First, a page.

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Monthly Archives: April 2016

REVIEW: Andrew Solomon’s “Far & Away: Reporting from the Brink of Change: Seven Continents, Twenty-Five Years”

When Andrew Solomon went to Finland to promote The Noonday Demon, his ground-breaking 2001 book on depression, he landed on a leading morning television show.The interviewer, “a gorgeous blonde woman, leaned forward and asked in a mildly offended tone, ‘So, Mr. Solomon. What can you, an American, have to tell the Finnish people about depression?’” the writer recalls in his newest work.“I felt as though I had written a book about hot peppers and gone to promote it in Sichuan,” Solomon jokes in the leisurely and chatty introduction to Far & Away: Reporting from the Brink of Change: Seven Continents, Twenty-Five Years.Clearly this 52-year-old writer, who won an Anisfield-Wolf Book Award in 2013, has serious wanderlust. Solomon has traveled to 83 of the 196 recognized nations... Read More →

READ: Marilyn Chin’s New Poem, “Peony”

Hours before accepting her 2015 Anisfield-Wolf award, Marilyn Chin claimed "activist poet" as her mantle:  "I've been writing poetry to right the wrongs of the world, to express my Chinese-American sensibility, to work for this utopian American future." Chin, a professor at San Diego State University teaching this year at Smith College, collected the prize for Hard Love Province, her fourth volume of poetry. Juror Rita Dove praised her work as "icy yet inflamed." Her new poem, "Peony," is featured for some 350,000 subscribers to the American Academy of Poet's digitally-delivered "Poem-A-Day."  This new work continues the elegiac notes found in Hard Love Province, lamenting on the passage of time.Chin explained the origins of "Peony" to the staff at the academy: “In Beijing, a... Read More →

At The Cleveland Humanities Festival, Author Kamila Shamsie Asks “Why Weep for Stones?”

Novelist Kamila Shamsie has a knack for titles.  She called her talk in Cleveland “Why Weep for Stones?” and built it into a riveting meditation on history, art, war and morals.  Readers of her fiction – Shamsie won a 2010 Anisfield-Wolf prize for “Burnt Shadows” – will recognize the thematic confluence at once.Standing in the ornate neo-Gothic Harkness Chapel of Case Western Reserve University, Shamsie drew her listeners into thinking about the political destruction of art, such as the desecration and damage in Palmyra, Syria, amid a civil war that has claimed more than a quarter of a million lives.  Recent reports indicate that some of Palmyra’s irreplaceable ruins have survived the fighting.“What do we celebrate when we celebrate ancient artifacts withstanding... Read More →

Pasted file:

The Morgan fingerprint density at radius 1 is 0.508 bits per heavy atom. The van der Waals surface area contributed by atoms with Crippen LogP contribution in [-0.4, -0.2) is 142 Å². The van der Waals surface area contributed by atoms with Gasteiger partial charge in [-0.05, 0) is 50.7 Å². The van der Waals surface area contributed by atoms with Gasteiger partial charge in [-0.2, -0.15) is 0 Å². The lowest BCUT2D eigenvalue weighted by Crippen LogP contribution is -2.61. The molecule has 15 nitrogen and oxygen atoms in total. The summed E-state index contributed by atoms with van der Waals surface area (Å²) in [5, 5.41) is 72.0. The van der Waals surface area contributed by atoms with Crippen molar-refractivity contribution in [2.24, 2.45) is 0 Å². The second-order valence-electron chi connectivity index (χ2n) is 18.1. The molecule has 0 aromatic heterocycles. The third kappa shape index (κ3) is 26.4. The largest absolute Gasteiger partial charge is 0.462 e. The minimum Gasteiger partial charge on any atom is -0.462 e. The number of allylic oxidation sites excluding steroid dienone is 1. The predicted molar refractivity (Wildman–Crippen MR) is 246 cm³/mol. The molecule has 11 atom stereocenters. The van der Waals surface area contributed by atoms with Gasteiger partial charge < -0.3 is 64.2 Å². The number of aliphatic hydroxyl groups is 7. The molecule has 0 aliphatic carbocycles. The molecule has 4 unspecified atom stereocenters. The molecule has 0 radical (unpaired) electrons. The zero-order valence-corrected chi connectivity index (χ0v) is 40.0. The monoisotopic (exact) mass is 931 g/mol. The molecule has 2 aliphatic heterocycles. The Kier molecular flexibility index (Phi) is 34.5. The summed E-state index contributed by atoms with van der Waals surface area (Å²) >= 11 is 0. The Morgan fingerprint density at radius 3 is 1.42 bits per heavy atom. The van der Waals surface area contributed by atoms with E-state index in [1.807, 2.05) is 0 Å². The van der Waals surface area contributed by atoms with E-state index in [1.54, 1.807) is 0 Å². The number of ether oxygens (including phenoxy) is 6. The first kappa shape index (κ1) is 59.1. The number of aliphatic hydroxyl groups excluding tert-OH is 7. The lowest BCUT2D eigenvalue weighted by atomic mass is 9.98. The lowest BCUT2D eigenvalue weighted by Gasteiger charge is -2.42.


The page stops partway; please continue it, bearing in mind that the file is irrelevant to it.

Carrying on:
Meet Our 2016 Winners

From L to R: Rowan Ricardo Phillips, Mary Morris, Lillian Faderman, Orlando Patterson, Brian Seibert   Rowan Ricardo Phillips’ second book of poetry, Heaven, brims with 38 poems that ask “Who the hell’s Heaven is this?” and then splinters the answers into a night sky’s worth of possibilities. The poet insists on the strangeness of difference. “Lyric steeped in beauty, in exhilaration; when Phillips writes about jazz or the Wu-Tang Clan, the quotidian is lifted onto a plain as mythical and fateful as the battlefields of Troy,” says jurist Rita Dove. While the classics reverberate here, so do references to roosters in Ohio, Led Zeppelin riffs in the basement and bears in Colorado. Phillips, who lives in New York and Barcelona, also writes about basketball and soccer for... Read More →

REVIEW: Mat Johnson’s “Loving Day” Proves A Strong Offering In Racial Satire

by Gary StonumIn electoral politics you must choose one candidate. In identity politics, it is often the same. As Warren Duffy, the African American narrator in the 2015 novel Loving Day, tells his newly discovered teenage daughter Tal, “There’s Team White and Team Black, okay? You probably didn’t even know you were on Team White.”Of course, things are not so simple. Like author Mat Johnson, Duffy identifies as black but looks white, “the human equivalent of mismatched socks.” Repeatedly, he must perform his race in order to fit in. Worse, 17-year-old Tal, who is actually darker than her father, has been raised Jewish since her mother died, and was, as her father puts it, “casually racist.”This may sound like the setup for a 21st century update of a tragic mulatto plot... Read More →
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